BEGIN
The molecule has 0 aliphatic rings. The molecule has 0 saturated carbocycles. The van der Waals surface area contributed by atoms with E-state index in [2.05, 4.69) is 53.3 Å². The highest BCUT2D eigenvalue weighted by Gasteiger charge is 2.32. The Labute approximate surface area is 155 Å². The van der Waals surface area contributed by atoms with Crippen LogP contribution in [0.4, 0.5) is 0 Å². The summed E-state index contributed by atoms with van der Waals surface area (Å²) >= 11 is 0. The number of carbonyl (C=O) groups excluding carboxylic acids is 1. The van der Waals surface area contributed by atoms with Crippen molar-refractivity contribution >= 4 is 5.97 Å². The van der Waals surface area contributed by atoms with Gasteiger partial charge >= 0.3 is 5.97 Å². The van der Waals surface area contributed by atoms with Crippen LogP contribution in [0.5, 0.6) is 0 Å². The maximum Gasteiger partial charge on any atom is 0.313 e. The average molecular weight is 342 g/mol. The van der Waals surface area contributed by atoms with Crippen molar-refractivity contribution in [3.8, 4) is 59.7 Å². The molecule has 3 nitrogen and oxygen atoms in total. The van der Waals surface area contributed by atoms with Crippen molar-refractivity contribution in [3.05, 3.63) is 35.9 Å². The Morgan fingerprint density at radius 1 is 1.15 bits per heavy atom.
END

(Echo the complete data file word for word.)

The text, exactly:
The molecule has 0 aliphatic rings. The molecule has 0 saturated carbocycles. The van der Waals surface area contributed by atoms with E-state index in [2.05, 4.69) is 53.3 Å². The highest BCUT2D eigenvalue weighted by Gasteiger charge is 2.32. The Labute approximate surface area is 155 Å². The van der Waals surface area contributed by atoms with Crippen LogP contribution in [0.4, 0.5) is 0 Å². The summed E-state index contributed by atoms with van der Waals surface area (Å²) >= 11 is 0. The number of carbonyl (C=O) groups excluding carboxylic acids is 1. The van der Waals surface area contributed by atoms with Crippen molar-refractivity contribution >= 4 is 5.97 Å². The van der Waals surface area contributed by atoms with Gasteiger partial charge >= 0.3 is 5.97 Å². The van der Waals surface area contributed by atoms with Crippen LogP contribution in [0.5, 0.6) is 0 Å². The maximum Gasteiger partial charge on any atom is 0.313 e. The average molecular weight is 342 g/mol. The van der Waals surface area contributed by atoms with Crippen molar-refractivity contribution in [3.8, 4) is 59.7 Å². The molecule has 3 nitrogen and oxygen atoms in total. The van der Waals surface area contributed by atoms with Crippen molar-refractivity contribution in [3.05, 3.63) is 35.9 Å². The Morgan fingerprint density at radius 1 is 1.15 bits per heavy atom.